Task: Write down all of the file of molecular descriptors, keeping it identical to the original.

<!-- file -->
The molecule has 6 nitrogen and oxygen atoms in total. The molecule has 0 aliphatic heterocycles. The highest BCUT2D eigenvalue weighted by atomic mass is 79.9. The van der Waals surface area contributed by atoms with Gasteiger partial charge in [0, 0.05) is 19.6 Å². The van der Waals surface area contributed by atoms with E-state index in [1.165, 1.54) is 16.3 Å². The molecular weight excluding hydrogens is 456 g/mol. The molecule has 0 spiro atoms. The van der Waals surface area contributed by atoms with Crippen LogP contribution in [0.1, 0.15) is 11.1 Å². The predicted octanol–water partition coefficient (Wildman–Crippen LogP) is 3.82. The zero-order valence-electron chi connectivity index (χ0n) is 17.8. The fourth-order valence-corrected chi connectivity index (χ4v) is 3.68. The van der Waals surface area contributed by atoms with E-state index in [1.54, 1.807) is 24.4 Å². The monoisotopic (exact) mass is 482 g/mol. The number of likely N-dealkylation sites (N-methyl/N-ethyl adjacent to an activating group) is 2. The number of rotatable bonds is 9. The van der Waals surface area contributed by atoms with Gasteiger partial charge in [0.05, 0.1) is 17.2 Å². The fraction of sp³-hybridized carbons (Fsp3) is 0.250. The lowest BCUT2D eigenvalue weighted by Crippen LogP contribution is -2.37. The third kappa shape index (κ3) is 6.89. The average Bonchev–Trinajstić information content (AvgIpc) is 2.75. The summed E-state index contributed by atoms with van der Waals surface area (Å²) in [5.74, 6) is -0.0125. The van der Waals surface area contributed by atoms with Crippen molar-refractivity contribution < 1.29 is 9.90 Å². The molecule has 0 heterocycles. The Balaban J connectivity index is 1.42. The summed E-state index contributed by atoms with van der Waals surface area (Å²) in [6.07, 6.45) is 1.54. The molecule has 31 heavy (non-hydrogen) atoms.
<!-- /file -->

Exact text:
The molecule has 6 nitrogen and oxygen atoms in total. The molecule has 0 aliphatic heterocycles. The highest BCUT2D eigenvalue weighted by atomic mass is 79.9. The van der Waals surface area contributed by atoms with Gasteiger partial charge in [0, 0.05) is 19.6 Å². The van der Waals surface area contributed by atoms with E-state index in [1.165, 1.54) is 16.3 Å². The molecular weight excluding hydrogens is 456 g/mol. The molecule has 0 spiro atoms. The van der Waals surface area contributed by atoms with Crippen LogP contribution in [0.1, 0.15) is 11.1 Å². The predicted octanol–water partition coefficient (Wildman–Crippen LogP) is 3.82. The zero-order valence-electron chi connectivity index (χ0n) is 17.8. The fourth-order valence-corrected chi connectivity index (χ4v) is 3.68. The van der Waals surface area contributed by atoms with E-state index in [1.54, 1.807) is 24.4 Å². The monoisotopic (exact) mass is 482 g/mol. The number of likely N-dealkylation sites (N-methyl/N-ethyl adjacent to an activating group) is 2. The number of rotatable bonds is 9. The van der Waals surface area contributed by atoms with Gasteiger partial charge in [0.05, 0.1) is 17.2 Å². The fraction of sp³-hybridized carbons (Fsp3) is 0.250. The lowest BCUT2D eigenvalue weighted by Crippen LogP contribution is -2.37. The third kappa shape index (κ3) is 6.89. The average Bonchev–Trinajstić information content (AvgIpc) is 2.75. The summed E-state index contributed by atoms with van der Waals surface area (Å²) in [5.74, 6) is -0.0125. The van der Waals surface area contributed by atoms with Crippen molar-refractivity contribution < 1.29 is 9.90 Å². The molecule has 0 heterocycles. The Balaban J connectivity index is 1.42. The summed E-state index contributed by atoms with van der Waals surface area (Å²) in [6.07, 6.45) is 1.54. The molecule has 31 heavy (non-hydrogen) atoms.